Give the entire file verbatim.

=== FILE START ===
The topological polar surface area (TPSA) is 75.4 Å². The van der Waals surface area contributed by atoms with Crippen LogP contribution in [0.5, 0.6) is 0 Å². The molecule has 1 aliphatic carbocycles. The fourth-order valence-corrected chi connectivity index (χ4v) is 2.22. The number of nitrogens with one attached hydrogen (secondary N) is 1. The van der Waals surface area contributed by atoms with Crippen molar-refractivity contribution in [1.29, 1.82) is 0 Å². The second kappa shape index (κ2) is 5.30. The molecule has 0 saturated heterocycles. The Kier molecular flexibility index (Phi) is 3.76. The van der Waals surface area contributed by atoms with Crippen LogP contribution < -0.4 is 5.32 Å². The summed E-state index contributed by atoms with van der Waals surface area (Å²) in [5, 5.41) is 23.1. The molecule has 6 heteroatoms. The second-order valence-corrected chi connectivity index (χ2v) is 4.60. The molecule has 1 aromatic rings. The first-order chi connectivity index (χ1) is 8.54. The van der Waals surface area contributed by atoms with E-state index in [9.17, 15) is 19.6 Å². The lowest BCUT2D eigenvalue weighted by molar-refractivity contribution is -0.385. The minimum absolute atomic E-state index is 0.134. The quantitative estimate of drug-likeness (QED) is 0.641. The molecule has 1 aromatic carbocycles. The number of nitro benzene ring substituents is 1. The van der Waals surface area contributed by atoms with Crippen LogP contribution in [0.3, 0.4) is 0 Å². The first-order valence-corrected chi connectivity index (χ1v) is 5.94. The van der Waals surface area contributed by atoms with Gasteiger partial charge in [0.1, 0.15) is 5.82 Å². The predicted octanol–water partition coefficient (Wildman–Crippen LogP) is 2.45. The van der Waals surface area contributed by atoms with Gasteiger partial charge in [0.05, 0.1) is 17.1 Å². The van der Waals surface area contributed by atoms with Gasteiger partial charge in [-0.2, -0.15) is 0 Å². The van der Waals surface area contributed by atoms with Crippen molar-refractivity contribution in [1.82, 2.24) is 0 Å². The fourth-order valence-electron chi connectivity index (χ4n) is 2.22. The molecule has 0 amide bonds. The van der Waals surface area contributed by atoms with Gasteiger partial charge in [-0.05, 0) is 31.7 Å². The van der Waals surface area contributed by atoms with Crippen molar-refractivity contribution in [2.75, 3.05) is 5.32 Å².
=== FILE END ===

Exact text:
The topological polar surface area (TPSA) is 75.4 Å². The van der Waals surface area contributed by atoms with Crippen LogP contribution in [0.5, 0.6) is 0 Å². The molecule has 1 aliphatic carbocycles. The fourth-order valence-corrected chi connectivity index (χ4v) is 2.22. The number of nitrogens with one attached hydrogen (secondary N) is 1. The van der Waals surface area contributed by atoms with Crippen molar-refractivity contribution in [1.29, 1.82) is 0 Å². The second kappa shape index (κ2) is 5.30. The molecule has 0 saturated heterocycles. The Kier molecular flexibility index (Phi) is 3.76. The van der Waals surface area contributed by atoms with Crippen LogP contribution < -0.4 is 5.32 Å². The summed E-state index contributed by atoms with van der Waals surface area (Å²) in [5, 5.41) is 23.1. The molecule has 6 heteroatoms. The second-order valence-corrected chi connectivity index (χ2v) is 4.60. The molecule has 1 aromatic rings. The first-order chi connectivity index (χ1) is 8.54. The van der Waals surface area contributed by atoms with E-state index in [9.17, 15) is 19.6 Å². The lowest BCUT2D eigenvalue weighted by molar-refractivity contribution is -0.385. The minimum absolute atomic E-state index is 0.134. The quantitative estimate of drug-likeness (QED) is 0.641. The molecule has 1 aromatic carbocycles. The number of nitro benzene ring substituents is 1. The van der Waals surface area contributed by atoms with Crippen LogP contribution in [0.3, 0.4) is 0 Å². The first-order valence-corrected chi connectivity index (χ1v) is 5.94. The van der Waals surface area contributed by atoms with Gasteiger partial charge in [0.1, 0.15) is 5.82 Å². The predicted octanol–water partition coefficient (Wildman–Crippen LogP) is 2.45. The van der Waals surface area contributed by atoms with Gasteiger partial charge in [0.05, 0.1) is 17.1 Å². The van der Waals surface area contributed by atoms with Gasteiger partial charge in [-0.2, -0.15) is 0 Å². The van der Waals surface area contributed by atoms with Crippen molar-refractivity contribution in [1.82, 2.24) is 0 Å². The fourth-order valence-electron chi connectivity index (χ4n) is 2.22. The molecule has 0 amide bonds. The van der Waals surface area contributed by atoms with Gasteiger partial charge in [-0.05, 0) is 31.7 Å². The van der Waals surface area contributed by atoms with Crippen molar-refractivity contribution in [2.75, 3.05) is 5.32 Å².